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What America owes Haitian asylum seekers

By October 6, 2021Commentaries/Opinions
Haitian Refugees

By Michael Posner, NYT —

Last month, the Biden administration announced that it had cleared a makeshift tent camp where thousands of Haitians had congregated under a bridge linking Mexico and Del Rio, Texas. They had arrived there desperate to gain admission to the United States, many fleeing persecution in Haiti and seeking the protection of our asylum law. The administration’s unsteady response to this crisis has revealed, once again, the broken nature of this country’s asylum system. It also is a grim reminder of the longstanding U.S. tolerance of government corruption and the denial of basic human rights in Haiti.

Since the adoption of the Refugee Act of 1980, those who arrive at our border or have already entered the country are entitled to seek asylum if they can demonstrate a “well-founded fear of persecution” based on their race, religion, nationality, political opinion or membership in a social group. This law has roots in the Holocaust and U.S. commitments made after World War II to provide refuge to people fleeing persecution. But the asylum system has been hampered from the outset by political controversy and bureaucratic dysfunction.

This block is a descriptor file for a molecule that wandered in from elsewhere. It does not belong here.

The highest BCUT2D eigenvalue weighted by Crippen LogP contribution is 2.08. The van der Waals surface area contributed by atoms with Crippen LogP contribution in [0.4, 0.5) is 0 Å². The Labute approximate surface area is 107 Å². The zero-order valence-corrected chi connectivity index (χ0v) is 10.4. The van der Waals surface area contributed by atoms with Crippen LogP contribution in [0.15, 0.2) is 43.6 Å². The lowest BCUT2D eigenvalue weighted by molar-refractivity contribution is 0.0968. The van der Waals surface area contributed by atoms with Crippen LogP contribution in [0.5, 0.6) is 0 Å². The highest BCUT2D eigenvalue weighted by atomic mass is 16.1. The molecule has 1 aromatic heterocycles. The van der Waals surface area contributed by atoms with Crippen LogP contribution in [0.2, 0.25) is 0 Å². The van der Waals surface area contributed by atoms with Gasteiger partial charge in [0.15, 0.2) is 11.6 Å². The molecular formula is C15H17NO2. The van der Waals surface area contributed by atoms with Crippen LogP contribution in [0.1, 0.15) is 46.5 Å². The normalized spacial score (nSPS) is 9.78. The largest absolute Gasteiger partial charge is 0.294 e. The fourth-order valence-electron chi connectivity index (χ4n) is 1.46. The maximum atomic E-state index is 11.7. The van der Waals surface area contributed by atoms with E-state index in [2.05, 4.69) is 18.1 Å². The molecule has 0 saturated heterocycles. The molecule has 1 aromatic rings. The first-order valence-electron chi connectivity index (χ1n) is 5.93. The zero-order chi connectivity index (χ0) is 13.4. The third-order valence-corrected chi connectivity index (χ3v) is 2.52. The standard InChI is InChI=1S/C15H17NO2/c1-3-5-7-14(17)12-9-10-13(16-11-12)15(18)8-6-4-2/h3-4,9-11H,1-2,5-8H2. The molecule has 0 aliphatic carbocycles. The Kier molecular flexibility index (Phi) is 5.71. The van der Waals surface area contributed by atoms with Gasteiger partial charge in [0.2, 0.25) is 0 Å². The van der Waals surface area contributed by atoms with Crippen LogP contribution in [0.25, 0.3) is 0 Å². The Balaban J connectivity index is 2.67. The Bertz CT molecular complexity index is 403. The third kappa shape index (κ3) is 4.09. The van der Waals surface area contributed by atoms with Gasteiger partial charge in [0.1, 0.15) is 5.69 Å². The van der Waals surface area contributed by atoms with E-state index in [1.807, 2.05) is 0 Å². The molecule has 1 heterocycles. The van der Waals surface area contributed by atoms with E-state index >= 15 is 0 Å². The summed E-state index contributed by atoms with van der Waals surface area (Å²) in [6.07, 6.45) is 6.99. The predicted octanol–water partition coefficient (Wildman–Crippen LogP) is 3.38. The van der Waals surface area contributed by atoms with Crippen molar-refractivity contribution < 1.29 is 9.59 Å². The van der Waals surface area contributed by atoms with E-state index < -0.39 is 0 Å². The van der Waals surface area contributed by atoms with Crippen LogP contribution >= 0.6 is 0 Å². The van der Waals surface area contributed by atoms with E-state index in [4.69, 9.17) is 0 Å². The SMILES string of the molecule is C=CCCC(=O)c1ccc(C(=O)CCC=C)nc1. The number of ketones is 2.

Many of the Haitians who camped under the bridge in Del Rio had made multiyear journeys through Latin America and then to our southern border. Some were inspired to try to enter the United States now because of a misimpression that President Biden’s replacement of former President Donald Trump — and the Biden administration’s decision to extend temporary protected status to Haitians already in the country — signaled an opportunity for them to come here, too. Temporary protected status suspends deportations of Haitians already in the United States because of the current instability in their country. Like immigrants from around the world, these Haitians, including the many asylum seekers, are looking for a new home where they will find stability, better jobs and more security than their own country can offer.